Catholics urge revolution, reform and rebirth if Church is to be relevant in the new millennium
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(Rome, Italy, Monday 11th October 1999.) The lay Catholic movements in Europe said today that revolution, reform and rebirth within the church must be the watchwords of the new millennium if the Catholic Church is to be relevant in the lives of ordinary men and women.
Speaking at a news conference to release the conclusions of the Forum of European Catholics (October 7-10, 1999) Elfriede Harth, spokesperson for the International Movement We Are Church, said, “ If we are to bridge the gulf that has developed between the hierarchy and the Catholic people and prevent it from developing into a chasm, there must be fundamental change in the decision making structures of the church.”
“At the Forum, Catholics from all over Europe were clear about what they want. The change the church needs is not a cosmetic one. We need a fundamental turnabout or revolution in the hearts and minds of the hierarchy.”
“The Catholic hierarchy must embrace a more inclusive model of governance if it is to regain the trust and respect of Catholics in Europe who feel alienated by high handed decisions from the church leadership. The style of “leadership” we now experience from the Vatican is more commonly associated with multi-national corporations than with the family of God,” Harth said.
Isaac Wust, speaking for the European Network/ Church on the Move, said, “ We do not come from our Forum with a litany of demands. We come to offer a new vision of church. We envisage a church that shares responsibility and is defined by openness and equality. We do not see Jesus in a church in which relationships and roles are determined by who has power and who does not.”
Mr. Wust continued by saying, “ Much has changed among the people in the pews over the years. The Catholic faithful are no longer little children, to be dismissed by bishops and cardinals with a wave of the hand or a papal pronouncement. We have grown into mature and responsible adults in the faith, ready and willing to share both the burden and the responsibility of decision making in the church.”
The idea of a Catholic European people’s synod was inspired by the people of Asia who last year organized their own meeting when they were excluded from their own bishops Synod. The European Bishops’ Synod is the last in a series of synods the Pope convoked to prepare the Church for the third millennium.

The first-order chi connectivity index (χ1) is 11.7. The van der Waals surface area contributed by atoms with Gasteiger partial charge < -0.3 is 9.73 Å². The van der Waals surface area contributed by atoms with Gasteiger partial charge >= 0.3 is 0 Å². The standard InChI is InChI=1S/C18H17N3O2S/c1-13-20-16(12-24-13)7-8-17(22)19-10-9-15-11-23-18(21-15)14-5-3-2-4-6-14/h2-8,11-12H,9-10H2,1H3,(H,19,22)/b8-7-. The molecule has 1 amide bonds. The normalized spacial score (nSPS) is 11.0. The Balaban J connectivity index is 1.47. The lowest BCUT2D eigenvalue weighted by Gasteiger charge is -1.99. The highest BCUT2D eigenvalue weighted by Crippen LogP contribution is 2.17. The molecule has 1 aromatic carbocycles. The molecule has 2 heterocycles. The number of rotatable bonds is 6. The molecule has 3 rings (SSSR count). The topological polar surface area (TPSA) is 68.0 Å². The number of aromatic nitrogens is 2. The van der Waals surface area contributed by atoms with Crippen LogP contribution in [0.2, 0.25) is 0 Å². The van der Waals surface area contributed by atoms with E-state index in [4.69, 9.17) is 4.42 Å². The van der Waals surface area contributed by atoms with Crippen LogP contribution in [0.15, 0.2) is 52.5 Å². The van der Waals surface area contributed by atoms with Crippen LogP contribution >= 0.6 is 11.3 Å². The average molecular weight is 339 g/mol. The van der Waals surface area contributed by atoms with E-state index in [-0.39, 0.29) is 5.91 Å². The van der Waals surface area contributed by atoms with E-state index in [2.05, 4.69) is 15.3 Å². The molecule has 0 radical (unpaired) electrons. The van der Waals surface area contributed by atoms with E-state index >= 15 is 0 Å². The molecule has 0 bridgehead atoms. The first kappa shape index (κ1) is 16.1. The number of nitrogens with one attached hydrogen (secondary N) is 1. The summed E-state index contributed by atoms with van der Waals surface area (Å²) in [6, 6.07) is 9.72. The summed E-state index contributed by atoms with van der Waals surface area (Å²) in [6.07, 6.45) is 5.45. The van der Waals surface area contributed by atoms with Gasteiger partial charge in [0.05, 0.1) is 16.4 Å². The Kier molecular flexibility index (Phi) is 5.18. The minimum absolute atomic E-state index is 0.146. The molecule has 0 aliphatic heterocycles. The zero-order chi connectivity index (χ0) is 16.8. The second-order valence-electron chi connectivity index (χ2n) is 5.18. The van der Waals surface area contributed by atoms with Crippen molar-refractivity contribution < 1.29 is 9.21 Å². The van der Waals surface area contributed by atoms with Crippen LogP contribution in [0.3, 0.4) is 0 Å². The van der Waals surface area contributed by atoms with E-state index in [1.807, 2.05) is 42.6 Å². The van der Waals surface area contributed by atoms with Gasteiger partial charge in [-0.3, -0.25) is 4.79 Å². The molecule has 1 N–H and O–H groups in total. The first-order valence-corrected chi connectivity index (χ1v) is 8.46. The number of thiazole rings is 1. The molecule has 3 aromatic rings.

The Forum of European Catholics served as a parallel or “shadow synod”, which challenged the exclusion of lay Catholics from the proceedings of the II Special Assembly of the European Bishop’s synod now meeting in Rome.
The one hundred participants in the people’s Forum came from across Europe representing church reform groups in Austria, the United Kingdom, Spain, Germany, Portugal, France, Belgium, Switzerland, the Netherlands, Malta and Italy. Participants discussed the structure of the church and participation by the faithful in decision-making, the position of women in the church and society and conflict and reconciliation in Europe. The conclusions of the Forum of European Catholics will be shared with Catholic communities, the bishops at the Synod including the Pope and democratic institutions in the European Union.
The Forum also dealt with a number of contentious issues in current church teaching. The Forum condemned the hypocrisy of the annulment process following divorce because it, “denies the truth that marriage sometimes fails and forces individuals and couples to engage in a dishonest charade. We call upon the church leadership to recognize the tradition of the early Catholic Church and the current Orthodox Church which allows for far more humane, compassionate and just divorce solutions within the Catholic tradition,” Ms Harth said.
“The hierarchy’s ban on contraception makes the Catholic Church the ‘laughingstock of the world,’” said Ms Harth. “It is one example of the narrow definition of morality we constantly hear from the hierarchy and one that keeps many people and especially younger people, out of Church.”
“It is no secret that in countries with large Catholic populations from Italy to Ireland, Spain to Mexico, Portugal to the Philippines, the majority of Catholics totally disregard this ruling. It denies couples the right to control their own fertility in the way they find most appropriate. The tragedy is that the hierarchy uses discredited teaching to influence public policy, especially in developing countries where women die as a result of such policies,” Harth continued.
On the question of priests, the Forum said, “In many northern countries the Catholic press is filled with reports about a so-called priest shortage. This Forum has news. There is no priest shortage. There are plenty of women and men, ready to serve in a priestly ministry once the hierarchy accepts the ordination of women and realizes that priestly celibacy should be optional.”
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